Finally, Howard County urges us to abstain under the principles of Burford v. Sun Oil Co., 319 U.S. 315, 63 S.Ct. 1098, 87 L.Ed. 1424 (1943), and its progeny. The county argues that this case is analogous to “the routine land-use disputes that inevitably and constantly arise among developers, local residents, and municipal officials [which are] simply not the business of the federal courts.” Sylvia Dev. Corp. v. Calvert County, 48 F.3d 810, 828 (4th Cir.1995) (quoting Gardner v. City of Baltimore, 969 F.2d 63, 67 (4th Cir.1992)); see also Pomponio v. Fauquier County Bd. of Supervisors, 21 F.3d 1319, 1328 (4th Cir.1994) (en banc) (“[When] plaintiffs’ federal claims stem solely from construction of state or local land use or zoning law, not involving the constitutional validity of the same and absent exceptional circumstances ․ the district courts should abstain under the Burford doctrine to avoid interference with [local] ․ land use policy.” (emphasis added)). This argument, however, fails to recognize that unlike our Burford cases, Bryant Woods Inn does not contest the interpretation of local law, but argues that a federal antidiscrimination statute requires the county to make accommodation to its properly interpreted zoning ordinance. Hence, we are not in danger of misapplying local laws because of the impossibility of unraveling the skein of federal claims and the interpretation of local law.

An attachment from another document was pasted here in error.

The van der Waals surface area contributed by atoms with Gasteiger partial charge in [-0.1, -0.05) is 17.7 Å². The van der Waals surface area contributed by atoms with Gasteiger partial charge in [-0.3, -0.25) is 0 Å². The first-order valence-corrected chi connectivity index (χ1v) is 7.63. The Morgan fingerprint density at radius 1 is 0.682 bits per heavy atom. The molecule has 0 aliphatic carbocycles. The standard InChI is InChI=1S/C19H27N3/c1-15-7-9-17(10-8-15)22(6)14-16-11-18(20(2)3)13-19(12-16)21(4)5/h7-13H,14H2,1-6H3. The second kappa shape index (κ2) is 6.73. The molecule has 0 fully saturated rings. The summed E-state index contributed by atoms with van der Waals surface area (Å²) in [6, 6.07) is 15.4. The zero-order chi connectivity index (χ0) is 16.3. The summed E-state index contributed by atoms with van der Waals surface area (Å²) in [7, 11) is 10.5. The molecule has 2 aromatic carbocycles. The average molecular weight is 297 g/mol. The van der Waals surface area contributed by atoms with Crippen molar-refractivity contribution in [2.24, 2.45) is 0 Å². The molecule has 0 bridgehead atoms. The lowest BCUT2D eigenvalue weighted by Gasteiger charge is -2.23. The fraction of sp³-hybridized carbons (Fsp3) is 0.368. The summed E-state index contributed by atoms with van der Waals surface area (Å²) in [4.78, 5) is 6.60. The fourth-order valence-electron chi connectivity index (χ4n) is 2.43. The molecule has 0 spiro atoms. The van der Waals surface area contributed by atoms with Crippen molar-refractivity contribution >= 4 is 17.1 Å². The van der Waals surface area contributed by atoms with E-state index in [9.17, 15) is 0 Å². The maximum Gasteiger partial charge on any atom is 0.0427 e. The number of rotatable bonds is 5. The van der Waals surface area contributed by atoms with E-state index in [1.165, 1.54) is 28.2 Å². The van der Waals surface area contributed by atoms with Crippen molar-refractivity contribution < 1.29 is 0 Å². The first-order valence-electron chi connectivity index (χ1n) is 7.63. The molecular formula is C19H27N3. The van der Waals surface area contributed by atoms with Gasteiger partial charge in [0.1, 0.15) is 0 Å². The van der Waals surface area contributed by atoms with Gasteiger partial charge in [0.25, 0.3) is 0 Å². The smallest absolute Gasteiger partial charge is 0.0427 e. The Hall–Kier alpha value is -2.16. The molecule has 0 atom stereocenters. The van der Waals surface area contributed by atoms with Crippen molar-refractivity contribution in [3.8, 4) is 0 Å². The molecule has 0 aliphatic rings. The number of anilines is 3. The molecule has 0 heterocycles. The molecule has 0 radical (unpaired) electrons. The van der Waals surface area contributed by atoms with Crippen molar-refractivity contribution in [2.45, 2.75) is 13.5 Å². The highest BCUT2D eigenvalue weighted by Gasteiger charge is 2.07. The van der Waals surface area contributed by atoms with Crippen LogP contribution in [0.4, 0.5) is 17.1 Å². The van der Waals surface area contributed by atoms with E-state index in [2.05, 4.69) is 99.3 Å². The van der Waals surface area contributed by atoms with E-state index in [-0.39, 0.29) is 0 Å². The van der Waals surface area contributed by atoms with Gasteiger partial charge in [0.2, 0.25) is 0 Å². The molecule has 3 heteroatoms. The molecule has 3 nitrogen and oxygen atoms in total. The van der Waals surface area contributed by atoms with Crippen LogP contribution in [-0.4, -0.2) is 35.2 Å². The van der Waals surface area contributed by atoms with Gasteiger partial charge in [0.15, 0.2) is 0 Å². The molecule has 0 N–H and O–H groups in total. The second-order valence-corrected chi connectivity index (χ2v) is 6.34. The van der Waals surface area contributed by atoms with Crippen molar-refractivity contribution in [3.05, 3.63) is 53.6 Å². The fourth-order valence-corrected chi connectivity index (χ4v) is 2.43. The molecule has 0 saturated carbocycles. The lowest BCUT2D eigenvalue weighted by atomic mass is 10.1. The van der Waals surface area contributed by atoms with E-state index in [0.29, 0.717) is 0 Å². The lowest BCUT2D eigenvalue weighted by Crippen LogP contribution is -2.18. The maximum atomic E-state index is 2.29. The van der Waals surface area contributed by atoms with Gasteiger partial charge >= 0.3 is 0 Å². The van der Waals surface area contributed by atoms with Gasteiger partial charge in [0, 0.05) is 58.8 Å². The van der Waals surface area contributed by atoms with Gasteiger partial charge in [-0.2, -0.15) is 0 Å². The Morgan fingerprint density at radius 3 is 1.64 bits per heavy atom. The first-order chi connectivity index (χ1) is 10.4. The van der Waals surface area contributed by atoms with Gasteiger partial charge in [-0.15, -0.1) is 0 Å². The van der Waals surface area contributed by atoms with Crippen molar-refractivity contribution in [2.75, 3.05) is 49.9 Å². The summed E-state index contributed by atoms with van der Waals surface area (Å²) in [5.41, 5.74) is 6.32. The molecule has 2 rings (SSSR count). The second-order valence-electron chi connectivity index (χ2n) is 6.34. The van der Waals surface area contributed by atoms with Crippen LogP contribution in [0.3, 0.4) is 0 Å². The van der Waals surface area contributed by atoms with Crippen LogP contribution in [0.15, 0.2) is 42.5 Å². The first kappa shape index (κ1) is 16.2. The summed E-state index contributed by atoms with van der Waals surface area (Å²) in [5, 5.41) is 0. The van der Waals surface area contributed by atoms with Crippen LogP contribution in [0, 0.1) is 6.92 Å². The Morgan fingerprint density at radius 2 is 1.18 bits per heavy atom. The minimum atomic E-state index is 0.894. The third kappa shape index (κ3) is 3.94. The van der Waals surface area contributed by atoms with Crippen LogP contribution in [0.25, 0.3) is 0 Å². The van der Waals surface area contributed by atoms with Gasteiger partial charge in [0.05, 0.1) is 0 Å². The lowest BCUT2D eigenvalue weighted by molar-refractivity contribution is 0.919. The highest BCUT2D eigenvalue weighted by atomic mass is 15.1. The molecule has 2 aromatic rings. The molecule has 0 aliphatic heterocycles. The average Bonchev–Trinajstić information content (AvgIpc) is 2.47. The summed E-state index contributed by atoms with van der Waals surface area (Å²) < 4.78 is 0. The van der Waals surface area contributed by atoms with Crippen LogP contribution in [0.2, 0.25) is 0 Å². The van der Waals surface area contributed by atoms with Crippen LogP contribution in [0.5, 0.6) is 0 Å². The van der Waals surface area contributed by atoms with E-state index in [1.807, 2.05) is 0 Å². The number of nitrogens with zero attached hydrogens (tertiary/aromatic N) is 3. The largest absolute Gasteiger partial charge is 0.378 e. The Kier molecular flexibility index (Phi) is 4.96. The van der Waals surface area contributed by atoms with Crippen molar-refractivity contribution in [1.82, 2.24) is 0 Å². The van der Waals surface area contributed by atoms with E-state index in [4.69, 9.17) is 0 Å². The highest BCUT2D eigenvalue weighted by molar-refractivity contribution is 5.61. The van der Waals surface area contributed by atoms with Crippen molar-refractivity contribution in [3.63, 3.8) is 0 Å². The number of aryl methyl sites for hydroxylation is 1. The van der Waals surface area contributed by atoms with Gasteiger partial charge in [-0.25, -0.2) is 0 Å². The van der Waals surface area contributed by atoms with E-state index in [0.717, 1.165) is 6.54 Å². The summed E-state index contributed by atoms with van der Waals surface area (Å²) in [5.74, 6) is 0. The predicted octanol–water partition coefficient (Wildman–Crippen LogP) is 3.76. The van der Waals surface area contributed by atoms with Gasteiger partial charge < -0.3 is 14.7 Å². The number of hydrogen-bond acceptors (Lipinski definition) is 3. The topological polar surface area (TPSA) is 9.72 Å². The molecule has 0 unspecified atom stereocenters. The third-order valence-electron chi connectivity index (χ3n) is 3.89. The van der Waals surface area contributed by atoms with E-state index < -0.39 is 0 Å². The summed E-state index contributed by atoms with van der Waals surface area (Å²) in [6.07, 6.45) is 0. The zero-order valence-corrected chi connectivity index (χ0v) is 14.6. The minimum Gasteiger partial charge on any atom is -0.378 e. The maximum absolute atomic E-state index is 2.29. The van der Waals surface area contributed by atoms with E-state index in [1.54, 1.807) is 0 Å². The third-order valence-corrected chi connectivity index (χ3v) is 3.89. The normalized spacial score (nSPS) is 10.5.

Howard County zoning regulations allow any resident family to house up to eight handicapped or elderly persons in its principal residence, provided state approval is obtained. See Howard County, Md., Zoning Regulations § 110.C.4.b. Group care facilities for more than eight persons are defined as nursing homes for which zoning approval is required. In connection with its application to change the zoning to house 15 handicapped or elderly residents, Bryant Woods Inn was unable to satisfy Howard County’s traffic and parking requirements and therefore sought a waiver of the requirements on the ground that its residents would not need additional parking. Howard County denied the request. Bryant Woods Inn contends that Howard County’s refusal to change its zoning for the Colandrea property to accommodate expansion from 8 to 15 residents violates the Fair Housing Act (“FHA”), as amended by the Fair Housing Amendments Act of 1988, Pub.L. No. 100-430, 102 Stat. 1619 (adding handicap and familial status to list of impermissible bases of discrimination). The FHA, enacted pursuant to United States policy to provide for “fair housing throughout the United States,” 42 U.S.C. § 3601, makes it unlawful, inter alia, to discriminate in the sale or rental of housing or otherwise to make housing unavailable to a buyer or renter because of that buyer’s or renter’s handicap or the handicap of certain persons associated with the buyer or renter. 42 U.S.C. § 3604(f). Discrimination is defined to include “a refusal to make reasonable accommodations in rules, policies, practices, or services, when such accommodations may be necessary to afford such person equal opportunity to use and enjoy a dwelling.” 42 U.S.C. § 3604(f)(3)(B).